Most of the Tilia trees growing in Mecklenburg County are instead Tilia heterophylla, white basswood; their leaves are light colored and downy on the undersides. They are sometimes called “bee tree,” because while they bloom for a relatively short time, they shed pollen densely and offer nectar profusely so that they attract an abundance of attention from our bees.
Common Name: Garden Onion, Field Garlic, etc.Botanical Name: Allium cepa L., A. linealePlant Type: Perennial bulbTypical Bloom Period: June-AugustNectar Usefulness: excellentPollen Usefulness: very good A national restaurant chain offered a free “Bloomin’ Onion” on Monday. Of course, I heard about it on Wednesday after. Had it been a blooming onion in the proper sense, Allium … Continue reading What’s BloomingRead more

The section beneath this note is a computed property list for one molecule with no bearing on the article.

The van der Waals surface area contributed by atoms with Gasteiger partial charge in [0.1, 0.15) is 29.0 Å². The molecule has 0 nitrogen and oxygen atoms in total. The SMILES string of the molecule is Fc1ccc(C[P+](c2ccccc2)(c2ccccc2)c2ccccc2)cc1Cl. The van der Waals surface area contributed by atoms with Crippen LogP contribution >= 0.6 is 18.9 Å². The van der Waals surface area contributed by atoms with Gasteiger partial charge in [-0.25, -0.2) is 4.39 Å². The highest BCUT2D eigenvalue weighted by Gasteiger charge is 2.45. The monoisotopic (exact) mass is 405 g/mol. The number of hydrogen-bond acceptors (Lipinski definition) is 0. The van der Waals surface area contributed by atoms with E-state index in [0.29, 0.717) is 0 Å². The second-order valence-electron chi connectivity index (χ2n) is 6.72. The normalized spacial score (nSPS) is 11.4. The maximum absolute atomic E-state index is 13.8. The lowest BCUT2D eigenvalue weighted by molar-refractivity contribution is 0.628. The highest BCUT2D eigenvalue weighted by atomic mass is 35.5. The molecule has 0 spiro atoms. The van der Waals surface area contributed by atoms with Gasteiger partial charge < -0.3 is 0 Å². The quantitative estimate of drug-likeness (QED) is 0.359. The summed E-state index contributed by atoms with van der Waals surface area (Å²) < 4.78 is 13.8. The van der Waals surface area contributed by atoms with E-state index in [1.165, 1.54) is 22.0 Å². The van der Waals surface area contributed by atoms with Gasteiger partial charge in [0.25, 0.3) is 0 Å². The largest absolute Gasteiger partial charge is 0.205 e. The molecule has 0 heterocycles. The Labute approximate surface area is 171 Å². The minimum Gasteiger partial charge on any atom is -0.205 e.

Common Name: Lyre-leaf Sage Botanical Name: Salvia lyrata Plant Type: Perennial herb Typical Bloom Period: April-May Nectar Usefulness: good Pollen Usefulness: good “Kick Me” is what we would write on the paper with tape, and a gentle pat on the back would mark the victim in such a way that s/he couldn’t see or remove … Continue reading What’s BloomingRead more
“Good fences make good neighbors” sings the proverb, and while Robert Frost may beg difference, an urban or suburban beekeeper would certainly agree. In Charlotte, it is as easy to grow a fence as to build one, and one of the favorite screen and hedge plants is Prunus laurocerasus, the Schipka Cherry Laurel, sometimes called … Continue reading What’s BloomingRead more